- November 19, 2012
- Posted by: andreag
Work recently with highly motivated cross-functional process improvement teams reminded me of the importance of corporate culture to gaining improvement in performance.
Leadership had picked great team members; bright, committed, hard working. The two groups blazed through the tasks of documenting problems with the current processes, identifying innovative breakthrough strategies and then designing a detailed process that employed the strategies and were capable of vastly superior performance. For the two days, they moved along smartly, caught up in the joy of being productive and creative.
But they shared with us the dark reality of the environment they face in implementing the new processes. It’s a corporate culture that tolerates low or no performance and brings down high performance and teamwork. Employee groups have been successful in getting the overall performance of their group reduced to the lowest common denominator.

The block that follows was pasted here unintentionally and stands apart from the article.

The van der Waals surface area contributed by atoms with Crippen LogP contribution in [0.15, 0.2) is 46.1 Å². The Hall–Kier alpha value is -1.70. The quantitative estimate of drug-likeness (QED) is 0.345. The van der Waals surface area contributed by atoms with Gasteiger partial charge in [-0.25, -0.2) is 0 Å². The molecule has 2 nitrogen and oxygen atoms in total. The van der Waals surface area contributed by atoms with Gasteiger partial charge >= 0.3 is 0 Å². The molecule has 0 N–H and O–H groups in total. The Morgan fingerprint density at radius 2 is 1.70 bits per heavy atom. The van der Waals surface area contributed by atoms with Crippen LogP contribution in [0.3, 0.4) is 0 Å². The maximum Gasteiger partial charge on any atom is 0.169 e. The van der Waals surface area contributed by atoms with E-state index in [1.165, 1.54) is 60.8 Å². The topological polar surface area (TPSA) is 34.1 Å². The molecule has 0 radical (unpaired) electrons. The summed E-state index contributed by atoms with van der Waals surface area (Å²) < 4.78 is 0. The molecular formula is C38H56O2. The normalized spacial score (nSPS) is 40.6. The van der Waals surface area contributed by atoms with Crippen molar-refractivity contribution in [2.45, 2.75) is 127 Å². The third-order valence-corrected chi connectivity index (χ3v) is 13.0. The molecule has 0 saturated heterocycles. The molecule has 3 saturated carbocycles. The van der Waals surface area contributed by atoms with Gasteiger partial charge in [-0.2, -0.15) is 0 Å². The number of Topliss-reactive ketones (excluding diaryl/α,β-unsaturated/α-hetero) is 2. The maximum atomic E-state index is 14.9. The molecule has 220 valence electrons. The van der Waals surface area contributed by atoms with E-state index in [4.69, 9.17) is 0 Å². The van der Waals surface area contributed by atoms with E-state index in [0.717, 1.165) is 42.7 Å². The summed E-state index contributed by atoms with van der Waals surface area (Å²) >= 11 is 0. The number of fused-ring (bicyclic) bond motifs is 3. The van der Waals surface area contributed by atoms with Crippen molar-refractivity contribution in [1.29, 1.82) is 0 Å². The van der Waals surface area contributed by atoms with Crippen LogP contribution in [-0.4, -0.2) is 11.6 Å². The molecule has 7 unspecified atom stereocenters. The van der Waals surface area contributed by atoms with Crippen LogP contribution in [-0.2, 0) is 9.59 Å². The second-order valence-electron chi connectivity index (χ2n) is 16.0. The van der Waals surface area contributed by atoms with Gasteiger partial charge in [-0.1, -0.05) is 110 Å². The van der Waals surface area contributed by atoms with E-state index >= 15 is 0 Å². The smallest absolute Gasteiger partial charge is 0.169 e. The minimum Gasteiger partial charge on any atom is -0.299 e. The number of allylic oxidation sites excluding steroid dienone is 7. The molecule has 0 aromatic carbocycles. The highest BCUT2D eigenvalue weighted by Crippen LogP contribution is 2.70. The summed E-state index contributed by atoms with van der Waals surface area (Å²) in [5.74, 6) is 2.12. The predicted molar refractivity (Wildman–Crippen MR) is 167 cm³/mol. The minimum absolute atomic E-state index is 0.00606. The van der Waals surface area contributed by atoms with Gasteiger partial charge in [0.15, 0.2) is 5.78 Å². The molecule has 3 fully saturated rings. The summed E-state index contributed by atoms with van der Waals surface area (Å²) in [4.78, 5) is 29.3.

Normally, the next challenge is to get leadership to support the designs of the teams and the needed changes and resources required for successful implementation. But, the challenge here will be much greater. Stated simply, unless leadership undertakes an aggressive strategy to turn around the corporate culture, these process improvement teams won’t have a prayer of successfully implementing their innovative solutions.
Think of it as planting seeds in soil devoid of fertilizer and water. No plants will ever see the light of day.
It was leadership’s hope that these teams could create pockets of coordination between functional units within the organization and thereby improve performance. But without additional leadership action that sends a strong signal re. accountability for performance, the aspirations of these teams will likely be crushed.
It is common practice for leadership to look down into the organization for a solution to operational problems. But, in conditions where the soil for success is not fertile, without some clear signal from management that recognizes/rewards high performance and shows less tolerance for poor performance, solutions can’t be realized. In short, before looking down, you have to look yourself in the mirror. It is true that performance improves upon the intention and backs of those in the trenches. It’s a choice that they make once given the tools. But there must also be an honest assessment of whether the preconditions for their success are present.
As always, we are interested in your questions and experience/thoughts you have on culture. Please e-mail us.